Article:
Russia Sanctions: 5 Key Points for Companies
The United States, the European Union, and the United Kingdom recently imposed new sanctions on Russia to coincide with the one-year anniversary of Russia’s invasion of Ukraine, a measure that the European Union described as its “10th package of sanctions against Russia” to date.
So, one year in, after 10 rounds of sanctions against Russia, where do things stand? Here are five key points for companies to consider:
1. For any remaining business with or involving Russia, it is imperative to manage compliance carefully.
Although Russia has been described as “the most sanctioned country in the world,” this is not exactly accurate, as there remains a range (arguably, a substantial range) of business with Russia that is permissible. For companies engaged in such business, it is of paramount importance to manage the various vectors of Russia-related risk, including sweeping export controls, sanctions on Russia’s financial system, and the web of multijurisdictional restrictions.
2. Authorities are hyper-focused on diversion of Western items to Russia’s defense industrial base and to the battlefield, and companies should consider auditing their sales channels accordingly.
Media reports regarding the discovery of Western components in Russia’s drones have catalyzed a robust response from the U.S. government, including the formation of the Disruptive Technology Strike Force, the detailing of 25 prosecutors to focus on sanctions and export control violations, and the publication of an advisory on the risk of third-party intermediaries diverting items to Russia. This is a key area of focus for enforcement authorities, and suppliers of items subject to heightened diversion risk (such as drone components, electronics, and industrial equipment) should consider how to mitigate risk of “gray market” activity, including through heightened diligence and audits.
3. Exporters of non-U.S. items to Russia should consider the worldwide jurisdictional reach of U.S. export controls to the extent that items incorporate U.S. content or are based on U.S. technology.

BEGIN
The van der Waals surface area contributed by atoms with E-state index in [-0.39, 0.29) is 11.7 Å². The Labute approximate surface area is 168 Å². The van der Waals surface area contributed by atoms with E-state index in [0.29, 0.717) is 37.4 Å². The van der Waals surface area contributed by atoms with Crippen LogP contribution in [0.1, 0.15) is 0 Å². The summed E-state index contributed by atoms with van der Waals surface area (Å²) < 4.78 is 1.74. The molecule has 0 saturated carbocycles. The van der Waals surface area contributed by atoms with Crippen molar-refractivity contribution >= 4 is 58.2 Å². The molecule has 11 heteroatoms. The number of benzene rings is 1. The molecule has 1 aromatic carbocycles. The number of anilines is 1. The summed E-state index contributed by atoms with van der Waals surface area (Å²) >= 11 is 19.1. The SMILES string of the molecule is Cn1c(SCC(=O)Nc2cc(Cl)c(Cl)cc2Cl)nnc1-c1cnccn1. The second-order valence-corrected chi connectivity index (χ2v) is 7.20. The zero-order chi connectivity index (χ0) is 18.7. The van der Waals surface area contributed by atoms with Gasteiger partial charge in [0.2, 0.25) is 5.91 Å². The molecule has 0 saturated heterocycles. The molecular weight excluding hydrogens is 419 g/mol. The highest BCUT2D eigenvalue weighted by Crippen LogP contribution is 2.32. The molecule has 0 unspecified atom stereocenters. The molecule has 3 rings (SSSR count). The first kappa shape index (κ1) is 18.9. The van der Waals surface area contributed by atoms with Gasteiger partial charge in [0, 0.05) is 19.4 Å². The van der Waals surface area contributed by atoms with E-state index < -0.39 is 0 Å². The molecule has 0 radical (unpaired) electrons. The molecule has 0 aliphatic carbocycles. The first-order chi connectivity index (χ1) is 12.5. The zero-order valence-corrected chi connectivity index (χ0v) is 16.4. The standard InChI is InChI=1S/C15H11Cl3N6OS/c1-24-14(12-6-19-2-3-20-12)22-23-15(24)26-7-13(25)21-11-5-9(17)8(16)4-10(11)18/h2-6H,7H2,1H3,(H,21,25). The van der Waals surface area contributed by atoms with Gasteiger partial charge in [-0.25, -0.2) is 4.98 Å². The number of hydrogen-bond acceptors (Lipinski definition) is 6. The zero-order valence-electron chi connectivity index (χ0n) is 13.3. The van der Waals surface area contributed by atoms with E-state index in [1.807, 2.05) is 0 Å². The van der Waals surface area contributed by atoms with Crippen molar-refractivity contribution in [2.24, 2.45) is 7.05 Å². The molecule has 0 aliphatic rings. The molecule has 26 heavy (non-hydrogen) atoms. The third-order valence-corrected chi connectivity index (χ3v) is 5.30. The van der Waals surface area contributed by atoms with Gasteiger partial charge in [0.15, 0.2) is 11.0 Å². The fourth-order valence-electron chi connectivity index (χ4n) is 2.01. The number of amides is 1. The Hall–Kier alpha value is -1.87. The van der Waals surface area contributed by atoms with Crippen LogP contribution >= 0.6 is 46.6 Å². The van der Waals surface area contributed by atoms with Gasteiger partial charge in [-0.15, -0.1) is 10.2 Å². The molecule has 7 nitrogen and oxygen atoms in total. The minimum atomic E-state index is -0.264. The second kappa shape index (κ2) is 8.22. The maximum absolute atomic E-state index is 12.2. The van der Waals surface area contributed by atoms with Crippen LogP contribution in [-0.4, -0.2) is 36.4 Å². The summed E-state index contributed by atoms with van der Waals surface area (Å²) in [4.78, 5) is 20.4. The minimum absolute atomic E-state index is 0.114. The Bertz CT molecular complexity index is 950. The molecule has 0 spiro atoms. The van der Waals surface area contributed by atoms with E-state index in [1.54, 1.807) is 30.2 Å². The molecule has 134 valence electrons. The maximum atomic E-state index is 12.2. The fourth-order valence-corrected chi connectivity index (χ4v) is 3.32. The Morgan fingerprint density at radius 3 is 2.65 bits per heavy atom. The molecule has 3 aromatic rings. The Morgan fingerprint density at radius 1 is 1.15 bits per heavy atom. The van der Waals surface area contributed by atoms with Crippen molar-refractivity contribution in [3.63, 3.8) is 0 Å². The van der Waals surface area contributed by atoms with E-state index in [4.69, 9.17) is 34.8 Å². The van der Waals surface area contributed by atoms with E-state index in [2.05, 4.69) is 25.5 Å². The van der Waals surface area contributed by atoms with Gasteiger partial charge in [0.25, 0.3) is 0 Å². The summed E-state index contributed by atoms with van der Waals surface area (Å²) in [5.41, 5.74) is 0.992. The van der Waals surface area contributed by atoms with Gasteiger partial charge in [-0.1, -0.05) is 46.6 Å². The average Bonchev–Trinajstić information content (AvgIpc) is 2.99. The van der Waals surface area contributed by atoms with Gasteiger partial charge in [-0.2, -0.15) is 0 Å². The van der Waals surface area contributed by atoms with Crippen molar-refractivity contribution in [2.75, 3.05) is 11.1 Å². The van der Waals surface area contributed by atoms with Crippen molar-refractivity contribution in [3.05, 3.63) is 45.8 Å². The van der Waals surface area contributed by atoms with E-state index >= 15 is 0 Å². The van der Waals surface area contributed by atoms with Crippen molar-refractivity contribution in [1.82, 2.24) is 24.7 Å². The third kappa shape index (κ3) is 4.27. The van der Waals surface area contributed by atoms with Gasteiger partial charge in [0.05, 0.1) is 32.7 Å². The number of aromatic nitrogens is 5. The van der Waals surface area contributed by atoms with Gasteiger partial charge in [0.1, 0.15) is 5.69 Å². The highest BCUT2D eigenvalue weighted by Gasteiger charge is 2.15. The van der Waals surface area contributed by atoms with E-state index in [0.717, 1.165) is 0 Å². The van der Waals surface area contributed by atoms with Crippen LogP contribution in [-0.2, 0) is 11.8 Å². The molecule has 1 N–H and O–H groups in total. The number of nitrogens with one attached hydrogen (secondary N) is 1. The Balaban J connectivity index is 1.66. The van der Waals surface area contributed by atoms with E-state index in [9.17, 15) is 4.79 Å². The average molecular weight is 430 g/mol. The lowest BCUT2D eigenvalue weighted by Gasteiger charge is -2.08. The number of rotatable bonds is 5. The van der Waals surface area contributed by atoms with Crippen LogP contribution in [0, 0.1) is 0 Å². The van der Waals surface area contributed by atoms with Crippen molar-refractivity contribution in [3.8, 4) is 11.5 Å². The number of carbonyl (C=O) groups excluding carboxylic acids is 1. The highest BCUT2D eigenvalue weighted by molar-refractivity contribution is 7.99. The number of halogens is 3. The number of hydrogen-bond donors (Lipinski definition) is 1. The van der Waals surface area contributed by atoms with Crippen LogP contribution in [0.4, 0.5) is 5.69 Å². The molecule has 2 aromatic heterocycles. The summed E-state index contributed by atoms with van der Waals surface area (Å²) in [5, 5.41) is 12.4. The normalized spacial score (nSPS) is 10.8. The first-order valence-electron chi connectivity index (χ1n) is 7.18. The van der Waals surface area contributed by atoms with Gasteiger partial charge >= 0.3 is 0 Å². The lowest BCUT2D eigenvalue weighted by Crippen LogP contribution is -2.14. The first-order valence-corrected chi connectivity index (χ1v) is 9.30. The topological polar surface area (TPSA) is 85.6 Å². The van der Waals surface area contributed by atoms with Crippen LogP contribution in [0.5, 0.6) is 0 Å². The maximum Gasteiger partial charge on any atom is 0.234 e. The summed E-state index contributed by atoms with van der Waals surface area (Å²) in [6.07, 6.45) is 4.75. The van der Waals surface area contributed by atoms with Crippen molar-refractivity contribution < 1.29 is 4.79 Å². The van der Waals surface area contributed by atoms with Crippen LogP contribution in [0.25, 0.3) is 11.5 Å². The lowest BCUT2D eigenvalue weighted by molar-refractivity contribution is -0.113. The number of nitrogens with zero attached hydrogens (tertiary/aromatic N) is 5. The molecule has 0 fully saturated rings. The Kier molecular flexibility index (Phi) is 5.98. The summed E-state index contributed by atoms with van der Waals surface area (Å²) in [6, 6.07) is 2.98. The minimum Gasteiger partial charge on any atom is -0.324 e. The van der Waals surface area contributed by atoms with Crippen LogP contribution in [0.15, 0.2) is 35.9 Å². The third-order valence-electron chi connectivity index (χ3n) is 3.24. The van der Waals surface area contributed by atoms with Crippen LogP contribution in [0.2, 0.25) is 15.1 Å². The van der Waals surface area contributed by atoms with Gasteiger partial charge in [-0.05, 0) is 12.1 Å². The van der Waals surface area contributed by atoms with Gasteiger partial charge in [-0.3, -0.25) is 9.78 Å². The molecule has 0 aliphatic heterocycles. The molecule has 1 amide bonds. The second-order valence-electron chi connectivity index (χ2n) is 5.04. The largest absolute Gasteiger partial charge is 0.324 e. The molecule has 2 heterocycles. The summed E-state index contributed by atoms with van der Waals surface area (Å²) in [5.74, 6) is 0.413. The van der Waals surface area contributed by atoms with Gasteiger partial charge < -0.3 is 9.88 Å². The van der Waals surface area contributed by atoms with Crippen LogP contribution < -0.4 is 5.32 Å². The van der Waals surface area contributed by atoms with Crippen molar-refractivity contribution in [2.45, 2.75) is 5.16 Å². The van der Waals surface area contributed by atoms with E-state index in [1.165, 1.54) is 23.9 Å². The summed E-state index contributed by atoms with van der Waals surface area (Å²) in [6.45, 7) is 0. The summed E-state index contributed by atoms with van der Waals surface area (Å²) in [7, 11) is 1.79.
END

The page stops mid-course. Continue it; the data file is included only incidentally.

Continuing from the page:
U.S. export controls under the Export Administration Regulations reach far beyond U.S.-origin items to cover non-U.S. items that incorporate more than a “de minimis” amount of controlled U.S. content or are the “direct product” of certain U.S. technology and software. This is especially the case with respect to exports to Russia, as the U.S. Department of Commerce has significantly expanded the “foreign direct product rule” for such exports. The result is that U.S. export controls sweep in a broad range of non-U.S. items, often without companies realizing it. For any company exporting non-U.S. items to Russia, it is essential to assess the export controls applicable to the items.
4. While there is broad overlap among the major sanctions programs (U.S., EU, UK), there remain key subtle differences to consider.
Over the last year, across several rounds of sanctions, the United States and its partners have imposed broadly similar sanctions against Russia, and remain committed to avoiding daylight between members of the U.S.-led coalition. However, among the major sanctions programs, there are subtle differences that could prove critical for a given transaction. Therefore, it is important for companies to understand which sanctions are applicable under the circumstances, and to assess the specific requirements of those sanctions.
5. Companies seeking to exit investments in Russia can face a conflict of laws issue if required to pay an “exit tax” in Russia.
In December, Russia issued new measures for investors from “unfriendly countries” seeking to exit investments in Russia, purporting to require them to sell at a 50 percent discount and contribute 10 percent of the sale price to Russia’s state budget. Last month, however, the U.S. Department of the Treasury’s Office of Foreign Assets Control (“OFAC”) issued guidance indicating that the payment of this “exit tax” could violate sanctions if Russia’s Central Bank or Ministry of Finance is involved, unless the concerned party has obtained a license from OFAC. It is important for investors impacted by this “exit tax” to assess the potential applicability of U.S. sanctions.